Use this URL to cite or link to this record in EThOS: https://ethos.bl.uk/OrderDetails.do?uin=uk.bl.ethos.749022
Title: The social construction of policing : discourse, gender and identity
Author: Dick, Penny
Awarding Body: University of Sheffield
Current Institution: University of Sheffield
Date of Award: 2000
Availability of Full Text:
Access from EThOS:
Access from Institution:
Abstract:
The aim of this thesis was to examine how male and female police officers constitute policing as both a profession and an identity through discourses, and to provide a theoretical explanation both of the act of self-constitution and of how discourses are reproduced, maintained or changed during the construction of accounts of work experiences. A second aim was to explain why policewomen express contentment with a status quo that is often culturally constructed as oppressive. Using a form of discourse analysis based on Foucauldian principles, it is argued that the nature of policing as a profession and an identity is a contested and highly political domain, and these tensions are revealed in the ways individuals attempt to construct their identities within the web of discursive resources available. Dominant constructions of policing do prevail, but there is a hegemonic struggle at the individual and relational levels of discourse (Fairclough, 1992) that opens up spaces where the position of female officers, with regards to promotion and retention, may be facilitated over time. It is suggested that because female officers are targeted with a host of discrediting discourses concerning their motivation, ambitions and credibility, this motivates them to construct positive accounts of their experiences in order to enable them to take up subject positions in dominant discourses of liberal democracy: specifically, those that emphasise the autonomy and integrity of the self. It is therefore argued that selfconstitution at the level of identity reproduces hegemonic discourses at the ideational level (Fairclough, 1992) mediated by the relational operation of discourse within the interactional context.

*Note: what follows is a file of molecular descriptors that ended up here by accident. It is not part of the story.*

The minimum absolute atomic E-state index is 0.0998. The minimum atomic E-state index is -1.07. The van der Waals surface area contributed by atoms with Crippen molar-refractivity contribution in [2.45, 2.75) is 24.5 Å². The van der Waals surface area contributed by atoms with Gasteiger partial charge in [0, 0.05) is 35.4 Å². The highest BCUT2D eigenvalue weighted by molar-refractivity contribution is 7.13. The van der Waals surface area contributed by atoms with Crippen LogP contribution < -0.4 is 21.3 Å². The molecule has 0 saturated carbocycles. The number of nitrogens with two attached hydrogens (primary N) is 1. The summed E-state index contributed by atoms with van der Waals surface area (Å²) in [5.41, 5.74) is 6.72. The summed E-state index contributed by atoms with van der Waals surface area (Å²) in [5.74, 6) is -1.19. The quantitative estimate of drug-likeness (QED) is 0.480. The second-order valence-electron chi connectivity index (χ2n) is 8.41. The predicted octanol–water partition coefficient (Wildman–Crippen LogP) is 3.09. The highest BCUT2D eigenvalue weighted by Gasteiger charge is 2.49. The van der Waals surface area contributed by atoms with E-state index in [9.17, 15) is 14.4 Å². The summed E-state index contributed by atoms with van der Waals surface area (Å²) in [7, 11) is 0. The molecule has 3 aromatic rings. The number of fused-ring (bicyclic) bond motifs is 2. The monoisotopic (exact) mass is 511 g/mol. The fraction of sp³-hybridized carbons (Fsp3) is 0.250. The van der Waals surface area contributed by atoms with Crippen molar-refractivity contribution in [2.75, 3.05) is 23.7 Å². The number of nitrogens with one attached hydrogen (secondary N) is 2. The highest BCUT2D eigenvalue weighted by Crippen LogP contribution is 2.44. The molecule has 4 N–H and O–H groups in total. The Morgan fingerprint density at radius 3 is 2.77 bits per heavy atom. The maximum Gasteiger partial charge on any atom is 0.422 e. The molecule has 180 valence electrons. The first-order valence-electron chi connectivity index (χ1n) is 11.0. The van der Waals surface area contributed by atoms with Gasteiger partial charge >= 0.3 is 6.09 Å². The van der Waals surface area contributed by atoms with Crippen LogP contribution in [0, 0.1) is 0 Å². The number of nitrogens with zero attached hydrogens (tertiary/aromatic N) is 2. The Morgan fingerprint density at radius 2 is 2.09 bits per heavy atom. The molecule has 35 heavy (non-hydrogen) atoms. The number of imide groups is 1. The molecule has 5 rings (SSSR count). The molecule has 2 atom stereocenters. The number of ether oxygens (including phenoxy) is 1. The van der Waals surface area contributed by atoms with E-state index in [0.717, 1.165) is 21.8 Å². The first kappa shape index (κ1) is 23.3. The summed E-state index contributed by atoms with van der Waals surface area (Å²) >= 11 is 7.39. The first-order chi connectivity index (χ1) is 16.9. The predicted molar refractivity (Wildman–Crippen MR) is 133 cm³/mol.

Supervisor: Not available Sponsor: Not available
Qualification Name: Thesis (Ph.D.) Qualification Level: Doctoral
EThOS ID: uk.bl.ethos.749022  DOI: Not available
Share: